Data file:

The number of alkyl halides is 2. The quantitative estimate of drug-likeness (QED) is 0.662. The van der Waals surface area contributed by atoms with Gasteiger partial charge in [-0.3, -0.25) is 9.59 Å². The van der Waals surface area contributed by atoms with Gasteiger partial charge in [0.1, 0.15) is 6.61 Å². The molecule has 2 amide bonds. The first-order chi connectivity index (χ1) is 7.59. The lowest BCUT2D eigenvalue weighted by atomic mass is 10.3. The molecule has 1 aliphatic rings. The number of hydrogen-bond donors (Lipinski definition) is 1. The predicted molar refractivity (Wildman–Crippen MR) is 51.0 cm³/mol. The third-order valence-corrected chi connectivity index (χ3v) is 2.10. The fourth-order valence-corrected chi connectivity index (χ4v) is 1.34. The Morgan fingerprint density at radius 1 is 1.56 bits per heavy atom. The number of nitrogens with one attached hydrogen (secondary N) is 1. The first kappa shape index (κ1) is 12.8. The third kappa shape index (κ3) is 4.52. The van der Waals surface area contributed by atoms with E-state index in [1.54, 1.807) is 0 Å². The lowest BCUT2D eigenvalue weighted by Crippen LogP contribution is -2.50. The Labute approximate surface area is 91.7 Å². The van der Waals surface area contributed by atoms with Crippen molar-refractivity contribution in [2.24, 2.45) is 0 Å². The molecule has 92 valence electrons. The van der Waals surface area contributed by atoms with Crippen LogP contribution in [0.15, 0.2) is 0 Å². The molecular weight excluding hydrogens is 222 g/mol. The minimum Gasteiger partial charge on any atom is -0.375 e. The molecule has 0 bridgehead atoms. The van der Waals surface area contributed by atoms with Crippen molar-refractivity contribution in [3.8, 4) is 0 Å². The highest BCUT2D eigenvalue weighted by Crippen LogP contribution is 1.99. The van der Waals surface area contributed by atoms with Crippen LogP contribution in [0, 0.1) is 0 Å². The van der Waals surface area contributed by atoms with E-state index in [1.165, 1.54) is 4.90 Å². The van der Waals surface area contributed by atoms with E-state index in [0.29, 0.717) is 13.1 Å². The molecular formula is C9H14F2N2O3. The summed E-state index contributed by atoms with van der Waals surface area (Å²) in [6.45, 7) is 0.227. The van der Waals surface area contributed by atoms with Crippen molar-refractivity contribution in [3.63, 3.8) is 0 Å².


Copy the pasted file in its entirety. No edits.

The number of alkyl halides is 2. The quantitative estimate of drug-likeness (QED) is 0.662. The van der Waals surface area contributed by atoms with Gasteiger partial charge in [-0.3, -0.25) is 9.59 Å². The van der Waals surface area contributed by atoms with Gasteiger partial charge in [0.1, 0.15) is 6.61 Å². The molecule has 2 amide bonds. The first-order chi connectivity index (χ1) is 7.59. The lowest BCUT2D eigenvalue weighted by atomic mass is 10.3. The molecule has 1 aliphatic rings. The number of hydrogen-bond donors (Lipinski definition) is 1. The predicted molar refractivity (Wildman–Crippen MR) is 51.0 cm³/mol. The third-order valence-corrected chi connectivity index (χ3v) is 2.10. The fourth-order valence-corrected chi connectivity index (χ4v) is 1.34. The Morgan fingerprint density at radius 1 is 1.56 bits per heavy atom. The number of nitrogens with one attached hydrogen (secondary N) is 1. The first kappa shape index (κ1) is 12.8. The third kappa shape index (κ3) is 4.52. The van der Waals surface area contributed by atoms with E-state index in [1.54, 1.807) is 0 Å². The lowest BCUT2D eigenvalue weighted by Crippen LogP contribution is -2.50. The Labute approximate surface area is 91.7 Å². The van der Waals surface area contributed by atoms with Crippen molar-refractivity contribution in [2.24, 2.45) is 0 Å². The molecule has 92 valence electrons. The van der Waals surface area contributed by atoms with Crippen LogP contribution in [0.15, 0.2) is 0 Å². The molecular weight excluding hydrogens is 222 g/mol. The minimum Gasteiger partial charge on any atom is -0.375 e. The molecule has 0 bridgehead atoms. The van der Waals surface area contributed by atoms with Crippen molar-refractivity contribution in [3.8, 4) is 0 Å². The highest BCUT2D eigenvalue weighted by Crippen LogP contribution is 1.99. The van der Waals surface area contributed by atoms with Crippen LogP contribution in [0, 0.1) is 0 Å². The van der Waals surface area contributed by atoms with E-state index in [1.165, 1.54) is 4.90 Å². The van der Waals surface area contributed by atoms with E-state index in [0.29, 0.717) is 13.1 Å². The molecular formula is C9H14F2N2O3. The summed E-state index contributed by atoms with van der Waals surface area (Å²) in [6.45, 7) is 0.227. The van der Waals surface area contributed by atoms with Crippen molar-refractivity contribution in [3.63, 3.8) is 0 Å².